In the 1970s, the Indonesian government tried to get rid of this “bad habit” and used airplanes to drop modern clothes into the Dani tribe. Although this move successfully “brought” some young people, the vast majority of old people still adhere to the tradition. Later, the government had to use administrative means to stipulate that Dani people must wear normal clothes when entering government agencies and schools.
  Do “cannibals” really eat people?
   During the visit to the tribe, the biggest highlight is watching a “war show” that can be fake and real. We saw more than a dozen men in traditional costumes standing in front of us, and then they were divided into two teams and practiced with real knives and guns. It is reported that conflicts between Dani tribes are usually not for the purpose of capturing a city, but just to humiliate the enemy.
   In the performance, I saw the “dead” enemy being carried out of the field by the victor. I asked Jonas, “Are they going to be eaten?” Jonas laughed and said he hadn’t heard of such a thing, at least in recent decades.
   In fact, some tribes on the island of New Guinea did have the custom of eating human corpses, usually the dead relatives or the corpses of enemies found on the battlefield. However, there has never been evidence that they specifically hunted humans for food. Since the discovery in the 1950s that cannibals can be infected with prions, which cause kuru, the tribe has gradually abandoned the tradition.
   Although the Dani have long since ceased cannibalism, another traditional practice has survived – mummification. When the elders of the family die, they will smoke them in a special house until the remains are completely dehydrated. Although the practice is no longer in vogue, some tribes still have some amazing “smoke mummies” that have been around for hundreds of years.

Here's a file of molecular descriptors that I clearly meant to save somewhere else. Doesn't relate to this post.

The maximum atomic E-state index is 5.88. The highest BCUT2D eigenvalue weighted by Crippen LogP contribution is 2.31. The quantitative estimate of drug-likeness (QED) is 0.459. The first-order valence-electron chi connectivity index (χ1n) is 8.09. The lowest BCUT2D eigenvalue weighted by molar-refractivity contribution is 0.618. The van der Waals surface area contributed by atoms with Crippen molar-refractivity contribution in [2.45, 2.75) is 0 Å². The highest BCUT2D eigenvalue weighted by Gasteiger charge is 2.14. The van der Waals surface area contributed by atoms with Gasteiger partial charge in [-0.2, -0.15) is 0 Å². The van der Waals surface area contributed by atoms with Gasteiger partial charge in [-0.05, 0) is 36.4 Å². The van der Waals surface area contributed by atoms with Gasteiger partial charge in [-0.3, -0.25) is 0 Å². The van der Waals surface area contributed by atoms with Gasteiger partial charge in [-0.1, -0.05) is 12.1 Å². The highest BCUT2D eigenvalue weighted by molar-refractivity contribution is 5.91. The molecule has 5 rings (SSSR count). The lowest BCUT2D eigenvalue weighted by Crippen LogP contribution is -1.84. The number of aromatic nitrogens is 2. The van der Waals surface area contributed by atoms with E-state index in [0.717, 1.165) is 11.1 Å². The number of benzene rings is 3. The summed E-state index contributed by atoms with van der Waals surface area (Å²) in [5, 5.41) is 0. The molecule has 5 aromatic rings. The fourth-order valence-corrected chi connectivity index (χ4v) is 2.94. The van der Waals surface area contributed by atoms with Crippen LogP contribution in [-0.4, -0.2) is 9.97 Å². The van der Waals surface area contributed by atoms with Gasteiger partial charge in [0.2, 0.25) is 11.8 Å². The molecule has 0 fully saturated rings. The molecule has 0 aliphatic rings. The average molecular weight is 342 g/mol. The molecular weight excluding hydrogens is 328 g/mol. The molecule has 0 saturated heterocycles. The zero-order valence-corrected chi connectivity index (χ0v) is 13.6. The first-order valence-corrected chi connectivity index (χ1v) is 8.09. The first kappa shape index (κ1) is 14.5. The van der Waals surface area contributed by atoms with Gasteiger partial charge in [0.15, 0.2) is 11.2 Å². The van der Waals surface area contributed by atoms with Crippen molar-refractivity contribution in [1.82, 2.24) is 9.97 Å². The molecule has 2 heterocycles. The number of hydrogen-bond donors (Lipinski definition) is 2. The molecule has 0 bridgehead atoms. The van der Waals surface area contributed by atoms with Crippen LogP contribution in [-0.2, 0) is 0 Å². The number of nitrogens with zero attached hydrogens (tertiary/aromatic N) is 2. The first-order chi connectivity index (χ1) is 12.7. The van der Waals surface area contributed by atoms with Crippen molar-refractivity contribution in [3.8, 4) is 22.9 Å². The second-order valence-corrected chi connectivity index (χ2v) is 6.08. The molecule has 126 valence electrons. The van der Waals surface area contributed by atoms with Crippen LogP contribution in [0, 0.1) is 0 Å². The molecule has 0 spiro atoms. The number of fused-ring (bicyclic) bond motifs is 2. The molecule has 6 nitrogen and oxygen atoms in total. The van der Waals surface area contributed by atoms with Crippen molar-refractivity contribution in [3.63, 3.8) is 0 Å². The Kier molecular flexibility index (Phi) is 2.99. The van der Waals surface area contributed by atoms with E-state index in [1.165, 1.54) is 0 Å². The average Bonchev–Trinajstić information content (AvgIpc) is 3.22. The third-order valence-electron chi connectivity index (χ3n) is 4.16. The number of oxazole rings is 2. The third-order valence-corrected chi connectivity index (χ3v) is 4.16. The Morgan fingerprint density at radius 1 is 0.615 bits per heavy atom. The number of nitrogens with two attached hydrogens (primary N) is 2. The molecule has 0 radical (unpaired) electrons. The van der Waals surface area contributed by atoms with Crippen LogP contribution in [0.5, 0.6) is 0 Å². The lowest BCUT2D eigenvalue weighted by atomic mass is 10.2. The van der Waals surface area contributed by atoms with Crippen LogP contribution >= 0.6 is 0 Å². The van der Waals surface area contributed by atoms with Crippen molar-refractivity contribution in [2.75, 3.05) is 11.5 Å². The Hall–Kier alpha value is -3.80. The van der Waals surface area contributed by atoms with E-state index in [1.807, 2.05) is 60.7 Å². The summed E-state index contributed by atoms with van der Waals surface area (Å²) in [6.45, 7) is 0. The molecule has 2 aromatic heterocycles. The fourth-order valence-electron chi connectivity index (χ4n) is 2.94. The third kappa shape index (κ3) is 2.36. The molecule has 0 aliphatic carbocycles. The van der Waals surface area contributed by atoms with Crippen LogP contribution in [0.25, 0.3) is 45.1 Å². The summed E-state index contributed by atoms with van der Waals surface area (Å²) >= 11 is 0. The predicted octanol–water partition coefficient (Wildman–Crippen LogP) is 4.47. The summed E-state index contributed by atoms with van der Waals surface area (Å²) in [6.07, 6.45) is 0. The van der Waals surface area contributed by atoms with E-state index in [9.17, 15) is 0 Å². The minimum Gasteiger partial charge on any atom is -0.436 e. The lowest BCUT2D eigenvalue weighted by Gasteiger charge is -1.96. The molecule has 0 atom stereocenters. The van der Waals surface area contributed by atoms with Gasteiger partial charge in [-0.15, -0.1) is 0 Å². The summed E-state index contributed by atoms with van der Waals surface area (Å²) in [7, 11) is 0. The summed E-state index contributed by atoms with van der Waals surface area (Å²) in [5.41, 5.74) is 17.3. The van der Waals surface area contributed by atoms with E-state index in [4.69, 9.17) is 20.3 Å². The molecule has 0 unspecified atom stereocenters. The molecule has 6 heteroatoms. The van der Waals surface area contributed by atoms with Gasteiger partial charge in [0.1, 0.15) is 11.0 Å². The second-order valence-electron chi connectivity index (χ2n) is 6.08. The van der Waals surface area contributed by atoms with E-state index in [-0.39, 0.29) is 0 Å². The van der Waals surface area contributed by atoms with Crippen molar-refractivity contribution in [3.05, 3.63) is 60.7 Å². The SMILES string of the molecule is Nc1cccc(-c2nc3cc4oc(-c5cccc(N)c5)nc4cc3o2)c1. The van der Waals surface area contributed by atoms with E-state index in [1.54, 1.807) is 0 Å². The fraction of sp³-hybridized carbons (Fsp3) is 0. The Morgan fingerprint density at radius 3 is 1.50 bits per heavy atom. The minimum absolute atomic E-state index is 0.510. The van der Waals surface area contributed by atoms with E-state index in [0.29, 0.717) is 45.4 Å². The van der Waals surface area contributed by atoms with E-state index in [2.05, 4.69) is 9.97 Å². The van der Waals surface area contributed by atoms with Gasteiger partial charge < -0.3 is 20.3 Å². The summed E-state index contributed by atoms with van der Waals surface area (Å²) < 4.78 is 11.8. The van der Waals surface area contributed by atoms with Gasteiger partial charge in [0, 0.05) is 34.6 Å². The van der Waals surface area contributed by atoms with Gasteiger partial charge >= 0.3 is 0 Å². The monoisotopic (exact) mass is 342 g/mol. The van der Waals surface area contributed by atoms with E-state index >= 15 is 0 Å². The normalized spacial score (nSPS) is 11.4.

Indulge in the original ecology of the Baliem Valley
   After that , we walked through the Baliem Valley to enjoy the breathtaking scenery. Whenever we go to a high place, we can have a panoramic view of the magnificent valley. When we are at the bottom of the valley, we often need to cross the thrilling single-plank bridge or suspension bridge, so that people can really feel the rapid water flow.
   The government has built modern schools in the valley, but the infrastructure in the tribe is still extremely lacking. The Dani people living in traditional huts can only use solar panels and batteries for night lighting. The Dani people’s kitchen still continues the tradition of clay stove and firewood. Every time the sun goes down, you can see the curling smoke rising from the tribes all over the valley. As tourists, we can walk into (and even sleep in) their huts and cook a meal in the most primitive way.
  Although most children in the tribe have received basic school education, many adults (especially the elderly and women) still lack the most basic reading and writing skills.
   On the way back, I asked Jonas: “What do you want your children to do in the future?” He smiled and said, “Of course, go to a big city to develop!” It can be seen that letting children go to a big city to accept more advanced modern culture, It is undoubtedly the choice that parents want most. But in the various aboriginal tribes, how should the traditions that have lasted for thousands of years be passed on? It is the practice in many places to let them “die” and then move them into the museum as a whole, but this is obviously not the best choice. Hopefully, one day in the future, we can find a solution that has the best of both worlds.

error: Content is protected !!